We respond to the threat of the monster through moral panic; confronting something we don’t understand and can’t really classify, our normal human response is to run like hell. We can hear such panic in the words of David Walsh, the head of the Institute for Media and the Family:

In the world of pro wrestling, it is appropriate to swear, to make obscene

gestures, to engage in violent behavior, and to objectify women. This is a

violent, unpredictable place where it is okay, for anyone to give in to any

impulse. It is a place where people are rewarded for being loud, crude and

aggressive. Sexual violence, simulated sex acts, foul language, and over-the-

top crudeness are the norm. And the more often kids watch this world on their

TV screens, the more these attitudes and actions seem normal in the real world.

As Cohen suggests, the monster is a figure of transitions and boundaries. The monster calls “horrid attention to the borders that cannot — must not — be crossed.” The monster is thinkable (though regretfully so), where-as what lies beyond the monster is truly unthinkable. Film critic David Denby refers to popular entertainment as “a shadow world in which our kids are breathing an awful lot of poison without knowing that there is clean air and sunshine elsewhere.” Senator Joseph Lieberman refers to a “values vacuum in which our children learn that anything goes.” In other words, to move into the realm of popular culture is to move into a twilight zone, a “shadow world,” a “values vacuum,” “a violent, unpredictable place” where rules and constraints break down. And the biggest fear of all is that the monster will cross over from that alternative reality into our own.

The monster can have no legitimate point of view. The monster has no culture, generates no meaning, and respects no values. The monster exists simply to negate the moral order. Evoking a metaphor straight out of a David Cronenberg film, Leiberman compares contemporary popular culture to “an antibody which has turned against its own immunity system.” Former professional wrestler turned evangelist, Superstar Billy Graham, describes his visceral response to the WWE: “I didn’t want this stuff coming into my house, my eyes, or my mind. It made me physically ill to my stomach.” The WWE muddies the water, mucks up cultural hierarchies, disturbs moral oppositions, and churns up emotional reactions. No wonder critics call it cultural pollution. This is also why the WWE so often proclaims itself to be ‘politically incorrect,’ relishing its own “barbarian” status, taking pleasure in committing antisocial acts and pissing off those who would police our culture.

Say nothing else about it, moral panic provokes ideological consensus, carves up the world into simple black and white categories, which seem, on the surface, so commonsensical that they are nigh on impossible to dispute. Politics makes for strange tag teams. Orthodox Jew Joseph Lieberman climbs into the ring, hand in hand, with the Christian right, a move all the more remarkable when you consider how often both sides evoke religious language to justify their efforts to police morality. David Grossman, a military psychologist who claims to have taught marines how to kill, joins hands with the Lion and the Lamb Foundation, a organization of concerned moms who feel that violence should never be considered “child’s play.” For some, wrestling is dangerous because it is so ruthlessly patriarchal and reactionary; for others, because it embodies moral relativism. For some, it is a symptom of a world without gatekeepers and for others, the dangers of media concentratio”n. For most, it is frightening because it crosses class boundaries. They all agree that what we have got to do is protect our children against its seductions and temptations. After a while, the specific ideological claims get absorbed into a more generalized rhetoric of horror and disgust.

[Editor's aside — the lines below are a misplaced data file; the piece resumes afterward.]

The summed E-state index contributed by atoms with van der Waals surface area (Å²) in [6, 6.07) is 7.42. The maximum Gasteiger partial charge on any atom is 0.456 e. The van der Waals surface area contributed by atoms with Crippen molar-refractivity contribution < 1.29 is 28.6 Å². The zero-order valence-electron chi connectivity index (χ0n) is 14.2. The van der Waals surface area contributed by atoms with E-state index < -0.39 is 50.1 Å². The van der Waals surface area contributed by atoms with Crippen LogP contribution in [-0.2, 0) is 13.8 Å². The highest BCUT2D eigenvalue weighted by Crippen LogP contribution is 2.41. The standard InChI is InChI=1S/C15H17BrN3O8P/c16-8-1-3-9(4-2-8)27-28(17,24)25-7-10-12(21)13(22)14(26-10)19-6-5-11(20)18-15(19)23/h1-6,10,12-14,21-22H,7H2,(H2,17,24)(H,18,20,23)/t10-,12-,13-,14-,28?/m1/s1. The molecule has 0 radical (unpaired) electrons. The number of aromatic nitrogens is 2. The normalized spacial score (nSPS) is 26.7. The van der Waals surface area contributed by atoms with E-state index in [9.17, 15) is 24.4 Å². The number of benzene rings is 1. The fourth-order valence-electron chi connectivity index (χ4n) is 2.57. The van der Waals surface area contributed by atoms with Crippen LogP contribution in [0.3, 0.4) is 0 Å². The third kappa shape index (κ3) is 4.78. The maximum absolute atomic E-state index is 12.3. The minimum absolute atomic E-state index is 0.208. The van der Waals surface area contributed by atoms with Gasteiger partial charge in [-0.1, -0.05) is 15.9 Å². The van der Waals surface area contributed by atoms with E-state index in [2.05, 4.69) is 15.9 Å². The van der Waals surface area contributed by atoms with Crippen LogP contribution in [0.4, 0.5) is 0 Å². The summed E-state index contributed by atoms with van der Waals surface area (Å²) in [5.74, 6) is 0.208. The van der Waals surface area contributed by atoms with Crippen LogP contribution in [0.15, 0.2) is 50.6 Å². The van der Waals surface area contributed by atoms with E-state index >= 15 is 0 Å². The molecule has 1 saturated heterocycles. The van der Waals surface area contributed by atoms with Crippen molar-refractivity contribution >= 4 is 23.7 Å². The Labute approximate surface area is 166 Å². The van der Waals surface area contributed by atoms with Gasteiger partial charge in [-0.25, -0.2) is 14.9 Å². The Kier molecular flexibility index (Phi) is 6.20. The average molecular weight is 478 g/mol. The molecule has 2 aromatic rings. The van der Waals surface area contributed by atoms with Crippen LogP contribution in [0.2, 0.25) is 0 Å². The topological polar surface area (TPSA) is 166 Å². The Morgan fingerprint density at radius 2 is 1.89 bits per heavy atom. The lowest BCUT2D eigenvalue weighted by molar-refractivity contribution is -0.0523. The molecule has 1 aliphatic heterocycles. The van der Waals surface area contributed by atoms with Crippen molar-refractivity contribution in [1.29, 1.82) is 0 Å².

Cultural tastes and interests are a central building block of our identities; we use our consumption of popular culture to map who we are and who we are not. As Pierre Bourdieu has noted, perhaps the most powerful way to defend our tastes is through the negation of other tastes. But, the negation of a cultural form necessarily spills over into (and often intentionally taps) our hostility towards specific cultural, social, and ethnic groups who are closely associated with those forms. The concept of “law and order” surfaced in the 1960s and 1970s as a code word for racism, allowing Republicans to appeal to Southern Whites with a covert reassurance that they would keep disorderly blacks in line. Similarly, at a time when it would be offensive to directly attack racial or sexual minorities, the rhetoric of “cultural pollution” functions as a code word for racism, homophobia, class war, and generational conflict. Listen to former Supreme Court nominee Robert Bork’s description of a culture ‘slouching towards Gamorrah”: “Even those of us who try to avoid the repellent aspects of popular culture know about it through a sort of peripheral vision. The rap blasts out of the car window waiting beside you at the red light; blatant sexuality, often of a perverse nature, assaults the reader in magazine advertisements.” Consider how differently this would read if it were Frank Sinatra or country music blasting from the car stereo or if he were protesting the persistence of hetrosexism. If we can keep these forms of culture in line, perhaps we can also control the people who consume them. This connection was made explicit in GOP operative Mike Murphy’s post-Columbine comments that “we need goth control, not gun control.”